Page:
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Scrapping summer vacation for summer education

Rick Cookson

Since I was a kid, the end of May symbolized the end of nine ruthless months or so spent inside the classroom. The ring of the final bell put an end to stressful essays and tedious projects, and signaled the beginning of deep relaxation paired with a joyous carelessness.

For every year I’ve been in school, the summer vacation has meant nothing but unwinding and hanging out with friends while we participate in less-than-reputable activities. June through the first of August was a period to catch up on sleep and goof around. But in the past two years, I’ve lost the yearning for a summer full of vacation and gained the desire for a summer full of education.


I’m not talking about summer classes. I’m talking about 100 percent pure, unadulterated, self-education through the means that fit the study the best.

As a literature major, it’s not that hard to find a way to continue my studies when school isn’t in session. All I have to do is read and hopefully find someone who is reading the same book as I am to talk about it with. Unfortunately, I meet far too many of my fellow students during the summer who they tell me they’re bored, but simply look to the care-free lifestyle of your stereotypical college student’s summer.

I don’t believe it’s a matter of willpower, but I do believe it’s a matter of not having found the specific and most effective way to self-educate themselves.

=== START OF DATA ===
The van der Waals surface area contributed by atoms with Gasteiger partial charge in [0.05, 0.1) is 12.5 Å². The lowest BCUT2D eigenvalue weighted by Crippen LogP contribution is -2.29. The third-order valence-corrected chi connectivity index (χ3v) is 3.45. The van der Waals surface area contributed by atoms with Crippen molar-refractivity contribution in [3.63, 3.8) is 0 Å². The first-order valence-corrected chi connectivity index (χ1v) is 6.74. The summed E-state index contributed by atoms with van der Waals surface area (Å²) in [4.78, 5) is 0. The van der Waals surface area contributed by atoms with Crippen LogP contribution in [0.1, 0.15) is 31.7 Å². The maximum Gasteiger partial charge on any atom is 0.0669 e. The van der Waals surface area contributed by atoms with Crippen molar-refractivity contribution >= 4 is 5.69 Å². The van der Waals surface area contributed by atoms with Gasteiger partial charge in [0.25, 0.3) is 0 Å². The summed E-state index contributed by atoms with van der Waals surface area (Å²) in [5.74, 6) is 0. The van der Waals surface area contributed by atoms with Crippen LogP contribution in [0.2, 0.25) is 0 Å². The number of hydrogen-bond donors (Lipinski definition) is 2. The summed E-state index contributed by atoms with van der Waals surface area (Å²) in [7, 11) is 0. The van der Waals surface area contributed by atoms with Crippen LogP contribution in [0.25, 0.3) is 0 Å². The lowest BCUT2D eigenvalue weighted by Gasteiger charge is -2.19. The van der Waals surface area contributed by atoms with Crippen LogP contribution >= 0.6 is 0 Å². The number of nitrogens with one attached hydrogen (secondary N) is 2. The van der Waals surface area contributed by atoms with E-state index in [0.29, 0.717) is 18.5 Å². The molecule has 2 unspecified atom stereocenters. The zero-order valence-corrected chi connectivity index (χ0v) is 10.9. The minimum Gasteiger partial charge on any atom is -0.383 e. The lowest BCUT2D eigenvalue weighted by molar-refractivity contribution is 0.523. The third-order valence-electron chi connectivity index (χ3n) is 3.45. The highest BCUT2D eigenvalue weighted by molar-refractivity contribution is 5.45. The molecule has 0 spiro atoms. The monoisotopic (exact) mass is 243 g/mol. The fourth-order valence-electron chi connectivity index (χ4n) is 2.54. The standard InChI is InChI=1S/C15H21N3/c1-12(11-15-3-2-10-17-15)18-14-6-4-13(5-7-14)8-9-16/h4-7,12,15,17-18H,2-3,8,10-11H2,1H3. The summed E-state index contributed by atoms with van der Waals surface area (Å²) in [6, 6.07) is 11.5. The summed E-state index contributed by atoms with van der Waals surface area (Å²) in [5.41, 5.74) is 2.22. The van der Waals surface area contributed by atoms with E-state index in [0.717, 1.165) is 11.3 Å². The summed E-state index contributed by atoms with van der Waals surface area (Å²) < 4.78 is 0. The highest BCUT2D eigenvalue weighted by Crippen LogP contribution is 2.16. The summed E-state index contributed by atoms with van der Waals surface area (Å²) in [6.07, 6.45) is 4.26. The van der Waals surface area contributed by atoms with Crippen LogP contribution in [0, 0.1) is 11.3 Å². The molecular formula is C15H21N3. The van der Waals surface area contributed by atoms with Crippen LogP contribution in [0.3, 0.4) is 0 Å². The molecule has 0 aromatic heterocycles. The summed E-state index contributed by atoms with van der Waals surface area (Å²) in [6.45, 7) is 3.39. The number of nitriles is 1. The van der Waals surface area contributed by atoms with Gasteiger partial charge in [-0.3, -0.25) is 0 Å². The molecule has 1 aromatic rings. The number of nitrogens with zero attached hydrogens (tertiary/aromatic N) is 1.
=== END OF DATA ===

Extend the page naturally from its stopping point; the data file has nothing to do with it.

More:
Sure, school isn’t always the most exciting thing, but educating oneself in the area of their interest and in a way that seems more like merriment than cultural punishment will make their own learning much better.

For instance, I’m currently reading Khaled Hosseini’s third novel, “And the Mountains Echoed,” after reading his first two books, “The Kite Runner” and “A Thousand Splendid Suns,” and I am creating my own essay prompts for it. As of right now, I’m writing on the similarities and motifs within and between the female characters of each novel. The assignment has done wonders for how I understand Hosseini’s characters and it has also allowed me to jump into some of my favorite chapters of his previous works and experience so much nostalgia that I nearly overdose on the stuff.

That’s only one little thing I’m working on. Since I’ve been doing this work — these small assignments I give myself — I’ve been able to deter the boredom of unexciting summer days and continue to learn. Not only are my methods for educating myself in the summer applicable during June and July, but I have spanned their usefulness deep into the depths of my regular school year. In the 2014-2015 school year, there were countless moments when the assigned reading had already been in my planner for months because I did it in the summer.

For me, it’s about remembering what I’m here at our fine University for — an education. Whenever someone asks me, “What are you going to do with your degree?” I always like to say, “I’m not really sure. Put it in a box and never look at it again.” The real question is, “What are you going to do with your education?”

Your education is what matters — not education as in a college degree, but the lifelong pursuit of knowledge and education within the area of study that just makes the wheels turn even if the engine is out of gas.

The next time you’re sitting on your couch, sweating into the cushions like a fine cheese sitting on the counter on a hot summer day, go figure out how to educate yourself. Go learn, and learn in the way that makes you happy.


Collegian Senior Reporter Rick Cookson can be reached at or on Twitter @RickCookson1.

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